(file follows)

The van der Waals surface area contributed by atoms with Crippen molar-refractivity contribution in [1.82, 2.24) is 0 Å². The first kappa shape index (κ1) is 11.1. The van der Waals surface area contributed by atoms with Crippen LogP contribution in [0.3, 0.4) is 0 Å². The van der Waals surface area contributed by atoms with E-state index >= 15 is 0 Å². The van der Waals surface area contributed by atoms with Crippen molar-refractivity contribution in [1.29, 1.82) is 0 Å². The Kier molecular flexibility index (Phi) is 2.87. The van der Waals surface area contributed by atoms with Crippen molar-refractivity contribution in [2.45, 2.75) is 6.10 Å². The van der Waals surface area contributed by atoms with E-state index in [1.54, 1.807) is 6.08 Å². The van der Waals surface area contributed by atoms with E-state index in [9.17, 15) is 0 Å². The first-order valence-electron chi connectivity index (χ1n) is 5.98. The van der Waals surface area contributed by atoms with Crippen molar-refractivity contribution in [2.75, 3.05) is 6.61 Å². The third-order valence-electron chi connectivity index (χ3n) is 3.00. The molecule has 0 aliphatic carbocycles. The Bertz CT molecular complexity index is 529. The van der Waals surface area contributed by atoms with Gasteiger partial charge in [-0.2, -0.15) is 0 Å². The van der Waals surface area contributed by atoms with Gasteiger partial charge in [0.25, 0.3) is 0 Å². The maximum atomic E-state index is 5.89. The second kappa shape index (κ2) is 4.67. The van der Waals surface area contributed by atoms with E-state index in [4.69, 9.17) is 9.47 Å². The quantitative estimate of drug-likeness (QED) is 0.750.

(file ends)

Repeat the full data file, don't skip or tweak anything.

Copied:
The van der Waals surface area contributed by atoms with Crippen molar-refractivity contribution in [1.82, 2.24) is 0 Å². The first kappa shape index (κ1) is 11.1. The van der Waals surface area contributed by atoms with Crippen LogP contribution in [0.3, 0.4) is 0 Å². The van der Waals surface area contributed by atoms with E-state index >= 15 is 0 Å². The van der Waals surface area contributed by atoms with Crippen molar-refractivity contribution in [1.29, 1.82) is 0 Å². The Kier molecular flexibility index (Phi) is 2.87. The van der Waals surface area contributed by atoms with Crippen molar-refractivity contribution in [2.45, 2.75) is 6.10 Å². The van der Waals surface area contributed by atoms with E-state index in [1.54, 1.807) is 6.08 Å². The van der Waals surface area contributed by atoms with E-state index in [9.17, 15) is 0 Å². The first-order valence-electron chi connectivity index (χ1n) is 5.98. The van der Waals surface area contributed by atoms with Crippen molar-refractivity contribution in [2.75, 3.05) is 6.61 Å². The third-order valence-electron chi connectivity index (χ3n) is 3.00. The molecule has 0 aliphatic carbocycles. The Bertz CT molecular complexity index is 529. The van der Waals surface area contributed by atoms with Gasteiger partial charge in [-0.2, -0.15) is 0 Å². The van der Waals surface area contributed by atoms with Gasteiger partial charge in [0.25, 0.3) is 0 Å². The maximum atomic E-state index is 5.89. The second kappa shape index (κ2) is 4.67. The van der Waals surface area contributed by atoms with E-state index in [4.69, 9.17) is 9.47 Å². The quantitative estimate of drug-likeness (QED) is 0.750.